very next morning he took us both to show us the spot where the
legend of the wicked Hugo is supposed to have had its origin. It
was an excursion of some miles across the moor to a place which
is so dismal that it might have suggested the story. We found a
short valley between rugged tors which led to an open, grassy
space flecked over with the white cotton grass. In the middle of
it rose two great stones, worn and sharpened at the upper end,
until they looked like the huge corroding fangs of some monstrous
beast. In every way it corresponded with the scene of the old
tragedy. Sir Henry was much interested and asked Stapleton more
than once whether he did really believe in the possibility of the
interference of the supernatural in the affairs of men. He spoke
lightly, but it was evident that he was very much in earnest.
Stapleton was guarded in his replies, but it was easy to see that
he said less than he might, and that he would not express his
whole opinion out of consideration for the feelings of the
baronet. He told us of similar cases, where families had suffered
from some evil influence, and he left us with the impression that
he shared the popular view upon the matter.

On our way back we stayed for lunch at Merripit House, and it was
there that Sir Henry made the acquaintance of Miss Stapleton.
>From the first moment that he saw her he appeared to be strongly
attracted by her, and I am much mistaken if the feeling was not
mutual. He referred to her again and again on our walk home, and
since then hardly a day has passed that we have not seen
something of the brother and sister. They dine here to-night, and
there is some talk of our going to them next week. One would
imagine that such a match would be very welcome to Stapleton, and
yet I have more than once caught a look of the strongest
disapprobation in his face when Sir Henry has been paying some
attention to his sister. He is much attached to her, no doubt,
and would lead a lonely life without her, but it would seem the
height of selfishness if he were to stand in the way of her
making so brilliant a marriage. Yet I am certain that he does not
wish their intimacy to ripen into love, and I have several times
observed that he has taken pains to prevent them from being
tąte-Ö-tąte. By the way, your instructions to me never to allow
Sir Henry to go out alone will become very much more onerous if a
love affair were to be added to our other difficulties. My
popularity would soon suffer if I were to carry out your orders
to the letter.

The other day--Thursday, to be more exact--Dr. Mortimer lunched
with us. He has been excavating a barrow at Long Down, and has
got a prehistoric skull which fills him with great joy. Never was
there such a single-minded enthusiast as he! The Stapletons came
in afterwards, and the good doctor took us all to the Yew Alley,
at Sir Henry's request, to show us exactly how everything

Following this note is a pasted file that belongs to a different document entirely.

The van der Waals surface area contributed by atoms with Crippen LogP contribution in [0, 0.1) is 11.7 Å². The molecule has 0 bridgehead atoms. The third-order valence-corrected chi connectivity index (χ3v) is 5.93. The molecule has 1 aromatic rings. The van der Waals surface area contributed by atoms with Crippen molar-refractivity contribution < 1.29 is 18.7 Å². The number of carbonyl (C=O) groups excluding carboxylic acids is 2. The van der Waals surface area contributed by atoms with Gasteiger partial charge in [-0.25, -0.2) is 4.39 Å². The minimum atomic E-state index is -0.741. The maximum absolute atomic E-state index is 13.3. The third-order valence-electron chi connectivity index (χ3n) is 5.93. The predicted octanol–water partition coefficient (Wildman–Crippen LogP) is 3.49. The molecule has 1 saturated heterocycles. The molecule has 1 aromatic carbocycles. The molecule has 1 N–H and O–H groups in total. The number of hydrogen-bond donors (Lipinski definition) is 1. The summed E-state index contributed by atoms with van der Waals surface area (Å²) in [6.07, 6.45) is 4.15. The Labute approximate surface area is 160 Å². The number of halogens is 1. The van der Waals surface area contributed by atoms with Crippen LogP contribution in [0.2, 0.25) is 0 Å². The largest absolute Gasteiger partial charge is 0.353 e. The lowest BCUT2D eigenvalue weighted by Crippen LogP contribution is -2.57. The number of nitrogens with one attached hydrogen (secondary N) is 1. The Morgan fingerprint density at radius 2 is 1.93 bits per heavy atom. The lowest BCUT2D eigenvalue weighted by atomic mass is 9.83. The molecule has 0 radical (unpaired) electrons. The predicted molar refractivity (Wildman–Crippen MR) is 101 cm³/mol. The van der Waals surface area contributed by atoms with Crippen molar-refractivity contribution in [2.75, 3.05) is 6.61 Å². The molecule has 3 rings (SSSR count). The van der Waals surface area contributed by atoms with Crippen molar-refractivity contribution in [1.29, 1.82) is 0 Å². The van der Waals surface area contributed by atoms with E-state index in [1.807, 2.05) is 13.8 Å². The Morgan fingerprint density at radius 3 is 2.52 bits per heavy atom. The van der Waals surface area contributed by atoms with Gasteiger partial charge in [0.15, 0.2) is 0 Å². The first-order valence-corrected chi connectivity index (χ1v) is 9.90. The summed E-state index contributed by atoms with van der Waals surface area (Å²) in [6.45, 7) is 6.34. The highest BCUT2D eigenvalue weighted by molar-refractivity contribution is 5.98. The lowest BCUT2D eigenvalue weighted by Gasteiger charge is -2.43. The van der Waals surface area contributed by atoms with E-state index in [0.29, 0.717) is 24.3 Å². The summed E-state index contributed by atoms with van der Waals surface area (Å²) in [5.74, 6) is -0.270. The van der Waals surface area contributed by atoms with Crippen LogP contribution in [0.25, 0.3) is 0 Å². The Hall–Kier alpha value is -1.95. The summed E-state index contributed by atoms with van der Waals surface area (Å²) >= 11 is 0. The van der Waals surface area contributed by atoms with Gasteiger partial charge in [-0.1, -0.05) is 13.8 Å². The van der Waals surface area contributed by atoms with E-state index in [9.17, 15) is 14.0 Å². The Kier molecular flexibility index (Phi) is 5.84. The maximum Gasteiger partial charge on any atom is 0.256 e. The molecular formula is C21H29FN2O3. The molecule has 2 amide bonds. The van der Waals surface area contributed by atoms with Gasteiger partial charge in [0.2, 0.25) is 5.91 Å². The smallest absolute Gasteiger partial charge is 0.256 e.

occurred upon that fatal night. It is a long, dismal walk, the
Yew Alley, between two high walls of clipped hedge, with a narrow
band of grass upon either side. At the far end is an old
tumble-down summer-house. Half-way down is the moor-gate, where
the old gentleman left his cigar-ash. It is a white wooden gate
with a latch. Beyond it lies the wide moor. I remembered your
theory of the affair and tried to picture all that had occurred.
As the old man stood there he saw something coming across the
moor, something which terrified him so that he lost his wits, and
ran and ran until he died of sheer horror and exhaustion. There
was the long, gloomy tunnel down which he fled. And from what? A
sheep-dog of the moor? Or a spectral hound, black, silent, and
monstrous? Was there a human agency in the matter? Did the pale,
watchful Barrymore know more than he cared to say? It was all dim
and vague, but always there is the dark shadow of crime behind
it.

One other neighbour I have met since I wrote last. This is Mr.
Frankland, of Lafter Hall, who lives some four miles to the south
of us. He is an elderly man, red-faced, white-haired, and
choleric. His passion is for the British law, and he has spent a
large fortune in litigation. He fights for the mere pleasure of
fighting and is equally ready to take up either side of a
question, so that it is no wonder that he has found it a costly
amusement. Sometimes he will shut up a right of way and defy the
parish to make him open it. At others he will with his own hands
tear down some other man's gate and declare that a path has
existed there from time immemorial, defying the owner to
prosecute him for trespass. He is learned in old manorial and
communal rights, and he applies his knowledge sometimes in favour
of the villagers of Fernworthy and sometimes against them, so
that he is periodically either carried in triumph down the
village street or else burned in effigy, according to his latest
exploit. He is said to have about seven lawsuits upon his hands
at present, which will probably swallow up the remainder of his
fortune and so draw his sting and leave him harmless for the
future. Apart from the law he seems a kindly, good-natured
person, and I only mention him because you were particular that I